All’s not well in indie filmmaking. The wave of smart and highly influential independent films of the 1990s, driven by auteurs such as Steven Soderbergh and Quentin Tarantino, proved to big studios that the minor leagues of moviemaking were ripe for recruiting. Today, indie directors are still making diverse and innovative small pictures. But the bench there is thinning, as studios pluck micro-budget filmmakers out of obscurity and hand them massive blockbuster studio tentpoles, hoping to catch the next Jon Favreau or Bryan Singer on the way up.

As a result, we’re in a golden age of blockbuster creativity. Yet it has come at a price. Think of it like a skewed version David Foster Wallace’s Inverse Cost and Quality Law: the larger a movie’s budget is, the shittier that movie is going to be. The chances are high that a greenhorn indie filmmaker given the new and complex responsibilities of a multi-million dollar studio blockbuster will struggle to maintain the qualities that made his smaller films significant.

The larger ramifications of this concept aren’t anything new, and part of it is a logical progression that allowed the likes of Favreau, Singer, Darren Aronofsky, and, significantly, George Lucas to eventually grow into blockbuster directors. What separates the new class is the disparity between where they came from and where they’re going.

Largely led by opportunities handed out by studios like Marvel or Lucasfilm, directors like Rian Johnson, Colin Trevorrow, Ryan Coogler, Gareth Edwards and others have jumped from quaint Sundance dramas to the biggest movies ever made. It’s the tendency that made James Gunn or Christopher McQuarrie into big-budget filmmakers to watch, and the same liability that chewed up up former indie directors like Josh Trank and Marc Webb and spit them out. The trend looks like it won’t stop anytime soon, so here are some things indie filmmakers need to learn before they step out into the spotlight.

5. Take the opportunity

Contemporary Hollywood filmmaking has drained most of the cachet of staying “indie.” Even someone like John Cassavetes, the godfather of American independent filmmaking, knew he had to take studio jobs on bigger, broader movies like Too Late Blues or A Child is Waiting to pay the bills before he could undertake definitive indie classics like Faces or A Woman Under the Influence. It seems the only people clamoring for contemporary indie filmmakers to turn down huge opportunities are torpid internet writers who still think selling out is a relevant concept. We want creative people like Rian Johnson to reap the benefits of fascinating indie movie stepping stones like Brick by turning down huge opportunities. Otherwise he and filmmakers like him would just keep making variations on their indie darlings without getting the resources and the platform to expand the resources and the platform to expand as filmmakers.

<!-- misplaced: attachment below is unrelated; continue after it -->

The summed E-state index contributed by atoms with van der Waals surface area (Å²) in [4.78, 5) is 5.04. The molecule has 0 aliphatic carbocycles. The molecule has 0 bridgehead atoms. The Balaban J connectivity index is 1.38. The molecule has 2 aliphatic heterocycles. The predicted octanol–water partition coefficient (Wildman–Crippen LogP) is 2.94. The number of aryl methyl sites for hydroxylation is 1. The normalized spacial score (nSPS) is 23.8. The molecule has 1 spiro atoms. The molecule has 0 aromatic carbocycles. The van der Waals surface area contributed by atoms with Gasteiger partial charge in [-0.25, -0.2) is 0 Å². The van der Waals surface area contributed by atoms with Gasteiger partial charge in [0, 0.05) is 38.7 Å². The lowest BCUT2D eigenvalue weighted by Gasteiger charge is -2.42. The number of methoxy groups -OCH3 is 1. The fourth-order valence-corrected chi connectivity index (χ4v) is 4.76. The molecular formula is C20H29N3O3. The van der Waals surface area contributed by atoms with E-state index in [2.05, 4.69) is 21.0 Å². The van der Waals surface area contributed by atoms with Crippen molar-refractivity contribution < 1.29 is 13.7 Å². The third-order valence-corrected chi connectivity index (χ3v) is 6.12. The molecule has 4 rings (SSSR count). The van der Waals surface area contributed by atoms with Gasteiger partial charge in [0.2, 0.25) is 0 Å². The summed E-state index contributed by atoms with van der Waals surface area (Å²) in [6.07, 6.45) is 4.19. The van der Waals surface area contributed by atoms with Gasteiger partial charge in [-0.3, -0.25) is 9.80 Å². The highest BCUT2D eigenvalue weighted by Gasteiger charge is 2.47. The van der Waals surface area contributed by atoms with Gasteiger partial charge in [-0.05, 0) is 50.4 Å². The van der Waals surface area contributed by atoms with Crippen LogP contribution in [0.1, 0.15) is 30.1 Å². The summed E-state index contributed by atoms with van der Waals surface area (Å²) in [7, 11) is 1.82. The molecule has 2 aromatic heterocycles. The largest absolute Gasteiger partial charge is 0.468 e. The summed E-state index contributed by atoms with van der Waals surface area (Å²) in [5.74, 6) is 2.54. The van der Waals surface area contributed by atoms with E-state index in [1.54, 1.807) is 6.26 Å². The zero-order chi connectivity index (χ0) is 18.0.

4. Keep doing smaller movies

Just because you sign on the dotted line on the studio lot doesn’t necessarily mean you’re stuck with meddlesome studio overlord. Regardless of what you thought about Colin Trevorrow’s $750,000 debut, Safety Not Guaranteed, or his $150 million follow-up, Jurassic World, the dude hasn’t forgotten his small-time roots. Sure he’s been tasked with the immense neurosis-inducing duty to round out the Star Wars sequel trilogy by directing Episode IX, but before he has to worry about that he’s been hard at work on a more focused drama called The Book of Henry that’s due out this year and which likely doesn’t feature CGI dinosaurs marauding an amusement park. By going small after going big you give yourself the range and the experience to handle both extremes.

3. Don’t lose your vision

Bigger budget, more cast and crew, higher expectations from the boss and the fans, more personal pressure; it’s easy to be overwhelmed when you suddenly find yourself answering to an expensive movie with a storied mythology. The key for indie-to-blockbuster directors is to maintain their perspective. After wowing audiences with the Sundance favorite Fruitvale Station, Ryan Coogler used his father as the basis for the plot to his Rocky spinoff Creed, and created one of the best films of the year. He’ll most likely be able to graft that personal vision on such a wide canvas when he tackles Black Panther for Marvel. Other filmmakers would do well to stay close to their inspirations.

2. Don’t let nostalgia overwhelm you

Picking up the mantle of a Jurassic Park or a Star Wars or a Marvel movie means a hell of a lot of fans — the director included. That kind of pressure could cripple a director’s first attempt at a studio movie. J.J. Abrams was such a Star Wars fan that he essentially configured the new Star Trek movie as a sort of Star Wars adventure before tackling the real thing. He obviously didn’t want to ruin something so revered by him that was also revered by Star Wars fans everywhere, but he was able to strike a balance that honored the old while leaving room for his own contributions. Nostalgia is a great source of power — in moderation.

1. Make any movie like an indie movie

The assumption with studio movies is that creative control vanishes as soon as a director yells “action” on day one. It’s easy to see why. Gone are the days when your crew was family and classmates; now you’re slogging seven hours to set up a shot that some executive producer just knows should go in. But don’t abandon what you know — it’s what got you hired, after all. Sam Raimi worked his way up from the likes of the Evil Dead movies to Spider-Man, and smartly kept touches like the weird P.O.V. shots and the potentially over-the-top gags that helped make the first and second installments into comic book adaptation classics. He didn’t change despite the change going on around him. He remained, in a word, independent.


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